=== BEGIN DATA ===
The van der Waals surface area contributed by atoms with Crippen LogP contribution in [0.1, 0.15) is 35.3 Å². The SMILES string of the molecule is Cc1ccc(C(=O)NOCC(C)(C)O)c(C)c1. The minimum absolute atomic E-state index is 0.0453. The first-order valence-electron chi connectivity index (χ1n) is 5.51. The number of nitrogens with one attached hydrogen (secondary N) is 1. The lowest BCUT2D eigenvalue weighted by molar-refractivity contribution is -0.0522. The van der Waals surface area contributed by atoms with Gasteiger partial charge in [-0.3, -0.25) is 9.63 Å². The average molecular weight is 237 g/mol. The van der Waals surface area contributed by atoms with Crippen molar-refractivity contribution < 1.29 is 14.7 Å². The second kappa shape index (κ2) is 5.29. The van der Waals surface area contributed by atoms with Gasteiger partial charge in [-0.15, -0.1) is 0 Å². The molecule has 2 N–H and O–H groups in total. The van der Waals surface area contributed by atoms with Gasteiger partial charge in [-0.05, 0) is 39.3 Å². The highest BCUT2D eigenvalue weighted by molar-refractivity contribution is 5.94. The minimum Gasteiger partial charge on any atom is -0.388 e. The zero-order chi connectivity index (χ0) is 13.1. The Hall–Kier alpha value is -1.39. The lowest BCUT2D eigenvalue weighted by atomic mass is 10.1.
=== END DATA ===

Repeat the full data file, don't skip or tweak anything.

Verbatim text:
The van der Waals surface area contributed by atoms with Crippen LogP contribution in [0.1, 0.15) is 35.3 Å². The SMILES string of the molecule is Cc1ccc(C(=O)NOCC(C)(C)O)c(C)c1. The minimum absolute atomic E-state index is 0.0453. The first-order valence-electron chi connectivity index (χ1n) is 5.51. The number of nitrogens with one attached hydrogen (secondary N) is 1. The lowest BCUT2D eigenvalue weighted by molar-refractivity contribution is -0.0522. The van der Waals surface area contributed by atoms with Gasteiger partial charge in [-0.3, -0.25) is 9.63 Å². The average molecular weight is 237 g/mol. The van der Waals surface area contributed by atoms with Crippen molar-refractivity contribution < 1.29 is 14.7 Å². The second kappa shape index (κ2) is 5.29. The van der Waals surface area contributed by atoms with Gasteiger partial charge in [-0.15, -0.1) is 0 Å². The molecule has 2 N–H and O–H groups in total. The van der Waals surface area contributed by atoms with Gasteiger partial charge in [-0.05, 0) is 39.3 Å². The highest BCUT2D eigenvalue weighted by molar-refractivity contribution is 5.94. The minimum Gasteiger partial charge on any atom is -0.388 e. The zero-order chi connectivity index (χ0) is 13.1. The Hall–Kier alpha value is -1.39. The lowest BCUT2D eigenvalue weighted by atomic mass is 10.1.